Cybercrime as-a-service , Fraud Management & Cybercrime , Incident & Breach Response

'Rex Mundi' Hacker Extortion Group: Busted

Seven Gang Members Arrested in France, Eighth Busted in Thailand, Police Say
'Rex Mundi' Hacker Extortion Group: Busted

In a demonstration of the increasingly cross-border nature of cybercrime, a 25-year-old French man accused of working with a cyber extortion group has been arrested in Thailand on a French international arrest warrant. His arrest was thanks, in part, to information shared by the London Metropolitan Police with Europol, which said it tied the information to the French individual in just one hour.

See Also: Cyber Insurance Assessment Readiness Checklist

The subsequent May 18 arrest of the unnamed suspect, described as being "a French national with coding skills," marked the eighth and final arrest in a year-long law enforcement effort to shut down a notorious cyber extortion group Rex Mundi, says Europol, the EU's law enforcement intelligence agency.

Rex Mundi - Latin for "king of the world" - appears to have been operating since 2012. It regularly hacked into organizations, stole sensitive data and threatened to release it unless a ransom was paid, typically in bitcoins (see Hackers Wield Extortion).

Victims of the shakedown gang included Domino's pizza, Swiss bank Banque Cantonale de Geneve, French loan company Credipret, Belgian payroll firm Easypay Group and French diagnostic laboratory Laboratoire de Biologie Médicale, or "Labio," which offers blood testing and other services, among others.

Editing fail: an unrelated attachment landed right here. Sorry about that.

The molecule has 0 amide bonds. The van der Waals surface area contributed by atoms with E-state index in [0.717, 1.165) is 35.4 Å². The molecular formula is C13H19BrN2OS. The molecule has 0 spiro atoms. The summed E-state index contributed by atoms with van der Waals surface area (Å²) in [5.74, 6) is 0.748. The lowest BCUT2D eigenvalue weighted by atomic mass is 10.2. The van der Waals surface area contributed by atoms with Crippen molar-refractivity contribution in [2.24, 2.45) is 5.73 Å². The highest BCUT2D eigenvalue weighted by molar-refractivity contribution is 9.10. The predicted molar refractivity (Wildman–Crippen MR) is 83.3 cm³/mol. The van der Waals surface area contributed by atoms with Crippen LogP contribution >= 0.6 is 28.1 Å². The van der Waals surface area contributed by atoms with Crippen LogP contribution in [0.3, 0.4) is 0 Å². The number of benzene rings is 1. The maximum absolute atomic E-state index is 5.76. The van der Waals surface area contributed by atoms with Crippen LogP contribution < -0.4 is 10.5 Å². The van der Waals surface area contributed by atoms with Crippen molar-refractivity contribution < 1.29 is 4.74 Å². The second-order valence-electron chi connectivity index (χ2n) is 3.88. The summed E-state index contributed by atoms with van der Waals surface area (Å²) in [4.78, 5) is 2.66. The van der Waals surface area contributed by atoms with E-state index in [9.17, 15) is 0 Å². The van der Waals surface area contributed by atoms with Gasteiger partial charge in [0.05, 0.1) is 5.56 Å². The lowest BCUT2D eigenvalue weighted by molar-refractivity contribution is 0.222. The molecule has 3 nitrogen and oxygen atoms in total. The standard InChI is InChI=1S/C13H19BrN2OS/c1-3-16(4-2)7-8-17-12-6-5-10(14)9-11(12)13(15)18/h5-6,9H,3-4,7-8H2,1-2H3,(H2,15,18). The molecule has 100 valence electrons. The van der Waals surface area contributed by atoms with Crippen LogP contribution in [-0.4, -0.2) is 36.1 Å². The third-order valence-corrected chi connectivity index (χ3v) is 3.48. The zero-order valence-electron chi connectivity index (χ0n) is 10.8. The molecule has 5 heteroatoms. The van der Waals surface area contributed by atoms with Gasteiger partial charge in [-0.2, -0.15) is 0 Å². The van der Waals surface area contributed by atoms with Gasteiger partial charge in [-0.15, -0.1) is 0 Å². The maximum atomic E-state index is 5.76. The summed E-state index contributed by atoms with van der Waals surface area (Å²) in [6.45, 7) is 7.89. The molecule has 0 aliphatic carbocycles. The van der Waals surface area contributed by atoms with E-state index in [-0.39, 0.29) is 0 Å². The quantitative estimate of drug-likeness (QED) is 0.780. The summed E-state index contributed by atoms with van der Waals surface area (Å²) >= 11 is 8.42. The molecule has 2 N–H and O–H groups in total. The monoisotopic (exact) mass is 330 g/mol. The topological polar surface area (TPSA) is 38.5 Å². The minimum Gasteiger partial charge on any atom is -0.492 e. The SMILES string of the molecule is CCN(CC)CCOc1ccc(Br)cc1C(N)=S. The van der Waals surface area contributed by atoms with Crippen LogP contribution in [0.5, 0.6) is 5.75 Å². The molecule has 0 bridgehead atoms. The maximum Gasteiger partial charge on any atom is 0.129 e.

Source: Pastebin

"Rex Mundi is a collective of hackers. We hack for fun, for the thrills and, most importantly, for profit," the group announced in a January 2015 post to the Pastebin text-sharing website.

It also shared a bitcoin address for anyone who might want to donate to support its activities. The bitcoin address listed by the group for donations at one time contained 20 bitcoins - at current market values, worth $130,000 - although it's not clear how that balance may have been amassed.

Other bitcoin wallets that routed payments to that attacker-controlled wallet had balances in one case of 11,652 bitcoins, and another of 2,000 bitcoins - respectively worth $75 million and $12.9 million - although it's not clear if those wallets were controlled by attackers, belonged to exchanges or might have been used by bitcoin tumbling services (see Cybercrime-as-a-Service Economy: Stronger Than Ever).

Shakedown Triggers International Investigation

Rex Mundi's undoing appears to date from May 2017, when it claimed credit for stealing "a large amount of customer data" from a British organization that authorities have declined to name.